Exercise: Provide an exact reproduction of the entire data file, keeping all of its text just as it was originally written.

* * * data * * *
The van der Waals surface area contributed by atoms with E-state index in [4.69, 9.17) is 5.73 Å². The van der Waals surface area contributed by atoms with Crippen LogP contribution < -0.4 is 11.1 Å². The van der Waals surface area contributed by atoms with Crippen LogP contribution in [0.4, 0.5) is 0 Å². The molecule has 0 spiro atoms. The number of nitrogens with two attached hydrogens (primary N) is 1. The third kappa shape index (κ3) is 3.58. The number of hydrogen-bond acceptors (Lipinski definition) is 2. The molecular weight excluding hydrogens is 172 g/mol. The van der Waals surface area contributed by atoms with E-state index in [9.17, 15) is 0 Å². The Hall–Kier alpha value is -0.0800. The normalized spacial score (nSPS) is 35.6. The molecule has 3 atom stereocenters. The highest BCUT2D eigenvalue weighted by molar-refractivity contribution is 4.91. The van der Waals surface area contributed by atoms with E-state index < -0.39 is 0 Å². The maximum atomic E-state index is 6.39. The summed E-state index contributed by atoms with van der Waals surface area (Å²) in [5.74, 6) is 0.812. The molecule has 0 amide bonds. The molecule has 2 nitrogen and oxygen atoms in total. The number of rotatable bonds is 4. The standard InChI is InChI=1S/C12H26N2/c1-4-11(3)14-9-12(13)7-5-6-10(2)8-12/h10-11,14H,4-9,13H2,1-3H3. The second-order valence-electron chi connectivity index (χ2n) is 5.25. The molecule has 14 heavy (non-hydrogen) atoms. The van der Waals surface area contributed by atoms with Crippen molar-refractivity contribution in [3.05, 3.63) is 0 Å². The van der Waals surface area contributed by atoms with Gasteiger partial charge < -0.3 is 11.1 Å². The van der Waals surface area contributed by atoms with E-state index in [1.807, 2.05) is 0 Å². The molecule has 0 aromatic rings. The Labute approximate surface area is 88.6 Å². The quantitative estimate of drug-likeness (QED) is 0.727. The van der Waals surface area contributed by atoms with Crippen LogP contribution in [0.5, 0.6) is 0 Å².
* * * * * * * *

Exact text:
The van der Waals surface area contributed by atoms with E-state index in [4.69, 9.17) is 5.73 Å². The van der Waals surface area contributed by atoms with Crippen LogP contribution < -0.4 is 11.1 Å². The van der Waals surface area contributed by atoms with Crippen LogP contribution in [0.4, 0.5) is 0 Å². The molecule has 0 spiro atoms. The number of nitrogens with two attached hydrogens (primary N) is 1. The third kappa shape index (κ3) is 3.58. The number of hydrogen-bond acceptors (Lipinski definition) is 2. The molecular weight excluding hydrogens is 172 g/mol. The van der Waals surface area contributed by atoms with E-state index in [9.17, 15) is 0 Å². The Hall–Kier alpha value is -0.0800. The normalized spacial score (nSPS) is 35.6. The molecule has 3 atom stereocenters. The highest BCUT2D eigenvalue weighted by molar-refractivity contribution is 4.91. The van der Waals surface area contributed by atoms with E-state index < -0.39 is 0 Å². The maximum atomic E-state index is 6.39. The summed E-state index contributed by atoms with van der Waals surface area (Å²) in [5.74, 6) is 0.812. The molecule has 0 amide bonds. The molecule has 2 nitrogen and oxygen atoms in total. The number of rotatable bonds is 4. The standard InChI is InChI=1S/C12H26N2/c1-4-11(3)14-9-12(13)7-5-6-10(2)8-12/h10-11,14H,4-9,13H2,1-3H3. The second-order valence-electron chi connectivity index (χ2n) is 5.25. The molecule has 14 heavy (non-hydrogen) atoms. The van der Waals surface area contributed by atoms with Crippen molar-refractivity contribution in [3.05, 3.63) is 0 Å². The van der Waals surface area contributed by atoms with Gasteiger partial charge < -0.3 is 11.1 Å². The van der Waals surface area contributed by atoms with E-state index in [1.807, 2.05) is 0 Å². The molecule has 0 aromatic rings. The Labute approximate surface area is 88.6 Å². The quantitative estimate of drug-likeness (QED) is 0.727. The van der Waals surface area contributed by atoms with Crippen LogP contribution in [0.5, 0.6) is 0 Å².